Best Archery Bow Wood

Sep 27, 2021Bows, Longbow, Recurve

There are many options available when it comes to archery bow wood. Some wood types make great bows, others are less than ideal. Each archery bow wood comes with its own advantages and disadvantages so you must first understand the details of each wood type. Once you learn the good and bad qualities of some of the more popular bow wood options, you can then decide on a wood choice that’s right for you.

Whether you’re a new archer who’s looking to make your first purchase or you’re interested in building your own traditional bow, you should first gain a complete understanding of the wood options available.

Today’s archery bows are made using a variety of materials, including but not limited to wood, horn, metal, plastic, and fiberglass.

Types Of Archery Bow Wood

Every bow wood type comes with its own unique qualities. The trick is finding a type of bow wood that offers the flexibility your bow needs with the proper draw weight and appropriate hardness. Below you’ll find the positive and negative qualities of each wood type so you can make an informed decision on your archery bow wood.


Hickory is a popular archery bow wood choice, especially for making self/simple bows. The different types of hickory trees mean some types work better than others. Ash is one of the more popular types of hickory used for constructing bows, as well as Pignut and Shagbark.

  • The Good: incredibly durable so it will last for many years; strong tension; very affordable
  • The Bad: has a high rate of moisture absorption so not a good option when shooting in damp, wet environments; over time becomes brittle


Maple is a commonly used hardwood that provides strength and flexion. This hardwood stores a lot of energy and really propels an arrow with force upon release

  • The Good: strong and sturdy; very durable and thus long-lasting; affordable
  • The Bad: prone to scratching

Red Oak

Red oak is a hardwood that comes in pinky-reds to light browns making this archery bow wood option one that’s also very appealing.

  • The Good: strong, dense, and durable; affordable, readily available in most cities
  • The Bad: can be difficult to work with; tends to splinter and/or shatter when using thin pieces to make a bow; a heavier bow wood choice


Also known as Cornus, this bow wood option ensures durability. This wood has excellent shock resistance and one of the hardest woods in the United States and Canada.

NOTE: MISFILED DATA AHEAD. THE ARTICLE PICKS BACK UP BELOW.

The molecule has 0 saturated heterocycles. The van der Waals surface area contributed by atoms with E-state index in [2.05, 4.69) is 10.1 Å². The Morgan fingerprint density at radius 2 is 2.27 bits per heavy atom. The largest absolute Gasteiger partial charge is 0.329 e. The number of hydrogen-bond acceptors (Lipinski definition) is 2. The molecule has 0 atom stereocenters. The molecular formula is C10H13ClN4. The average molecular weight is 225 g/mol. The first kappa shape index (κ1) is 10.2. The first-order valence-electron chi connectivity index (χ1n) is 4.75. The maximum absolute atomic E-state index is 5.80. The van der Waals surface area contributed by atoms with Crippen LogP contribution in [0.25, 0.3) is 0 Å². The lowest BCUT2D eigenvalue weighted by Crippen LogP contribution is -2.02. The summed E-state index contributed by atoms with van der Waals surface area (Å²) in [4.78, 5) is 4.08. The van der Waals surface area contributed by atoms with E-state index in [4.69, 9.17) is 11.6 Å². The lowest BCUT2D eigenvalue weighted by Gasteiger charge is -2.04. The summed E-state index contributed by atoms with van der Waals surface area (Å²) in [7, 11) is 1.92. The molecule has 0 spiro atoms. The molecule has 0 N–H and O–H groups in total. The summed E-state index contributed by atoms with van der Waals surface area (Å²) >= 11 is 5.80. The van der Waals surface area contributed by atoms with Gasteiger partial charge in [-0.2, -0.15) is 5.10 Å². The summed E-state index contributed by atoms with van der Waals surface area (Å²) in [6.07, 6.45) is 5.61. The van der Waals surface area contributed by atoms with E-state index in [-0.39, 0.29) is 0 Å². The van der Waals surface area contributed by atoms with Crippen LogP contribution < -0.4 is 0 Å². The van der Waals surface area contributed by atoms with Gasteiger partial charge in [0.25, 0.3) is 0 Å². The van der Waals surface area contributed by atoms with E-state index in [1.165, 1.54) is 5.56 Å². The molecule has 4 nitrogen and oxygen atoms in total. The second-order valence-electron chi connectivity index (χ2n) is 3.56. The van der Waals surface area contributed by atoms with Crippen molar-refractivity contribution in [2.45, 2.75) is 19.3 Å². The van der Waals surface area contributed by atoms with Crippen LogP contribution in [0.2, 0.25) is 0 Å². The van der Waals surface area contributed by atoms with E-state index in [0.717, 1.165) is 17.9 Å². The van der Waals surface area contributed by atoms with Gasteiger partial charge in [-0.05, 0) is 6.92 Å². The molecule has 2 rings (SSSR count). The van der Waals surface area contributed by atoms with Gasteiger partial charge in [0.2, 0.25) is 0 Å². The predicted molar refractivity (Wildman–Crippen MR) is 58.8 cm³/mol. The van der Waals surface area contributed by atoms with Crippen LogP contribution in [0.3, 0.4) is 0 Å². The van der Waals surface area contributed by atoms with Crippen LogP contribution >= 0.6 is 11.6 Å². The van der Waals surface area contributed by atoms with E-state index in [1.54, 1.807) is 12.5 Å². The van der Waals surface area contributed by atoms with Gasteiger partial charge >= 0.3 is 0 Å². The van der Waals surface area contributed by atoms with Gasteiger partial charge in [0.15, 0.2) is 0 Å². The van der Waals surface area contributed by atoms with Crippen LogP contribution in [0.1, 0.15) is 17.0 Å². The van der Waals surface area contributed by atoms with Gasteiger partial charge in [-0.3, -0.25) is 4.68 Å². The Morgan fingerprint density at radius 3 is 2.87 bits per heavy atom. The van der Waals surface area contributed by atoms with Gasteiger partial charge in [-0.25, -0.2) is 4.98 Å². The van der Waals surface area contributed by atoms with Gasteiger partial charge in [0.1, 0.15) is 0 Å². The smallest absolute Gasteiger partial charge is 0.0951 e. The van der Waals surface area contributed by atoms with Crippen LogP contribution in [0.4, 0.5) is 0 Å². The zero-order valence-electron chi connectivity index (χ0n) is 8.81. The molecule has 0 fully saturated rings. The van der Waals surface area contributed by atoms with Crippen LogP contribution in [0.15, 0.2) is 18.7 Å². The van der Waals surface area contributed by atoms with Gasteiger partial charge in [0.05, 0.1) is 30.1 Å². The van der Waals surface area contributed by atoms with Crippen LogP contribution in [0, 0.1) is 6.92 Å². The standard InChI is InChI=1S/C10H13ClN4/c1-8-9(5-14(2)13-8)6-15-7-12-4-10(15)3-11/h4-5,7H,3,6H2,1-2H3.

• The Good: offers high compression, strength, and density
  • The Bad: difficult to find; expensive

Eastern Redcedar

Also known as Juniperus Virginiana, eastern recedar actually comes from a juniper tree. When used correctly, this can be a good bow wood option.

  • The Good: this bow wood ranks high on the best bow wood list due to it being light; minimal tension and strong compression pair together to make eastern redcedar a great choice for longbow designs.
  • The Bad: must add backing to address the minimal amount of tension and is difficult to find

Osage Orange

Known as The King of Bow Woods by experienced archers, this bow wood is a popular choice for making an archery bow.

  • The Good: offers great compression strength; doesn’t rot; one of the best archery bow woods available today
  • The Bad: osage orange wood bows tend to be hard to find; possibility of allergic reaction; expensive and become more flexible with heat.


While there are more than 600 bamboo species, only 5 or 6 of them make for good bow construction. More often than not, bamboo is used to back a bow.

  • The Good: very affordable; should last for a few years if made using quality bamboo
  • The Bad: requires more time and effort to make a bow using bamboo wood

White Oak

This super-strong, dense, durable hardwood choice works great but only when dried out properly.

  • The Good: good tension so very bendable; easy to find
  • The Bad: tends to be on the heavier side; doesn’t last as long as other archery bow wood types

Black Locust

Indians of past often used the wood from a black locust tree to make their bows. While both black and yellow locust tree options are available, black is preferred.

  • The Good: a good choice for making a self-bow
  • The Bad: extremely dense making it difficult to work with


When choosing elm wood, use winged elm tree wood, cedar elm tree wood, or rock elm tree wood. These hardwood elm tree options work best when making a self-bow.

  • The Good: very durable; offers great bending qualities; a good bow wood choice for making a self/simple-bow
  • The Bad: prone to cracking over time making backing the bow necessary to add strength


Since this Brazilian hardwood option is very dense it’s best to pair it with hickory wood and/or bamboo to make a strong and sturdy laminate bow.

  • The Good: works very well when under compression
  • The Bad: an unstable wood so develops compression failure after 6 to 18 months of use


This stable softwood isn’t used as often as other bow wood types due to its particular characteristics.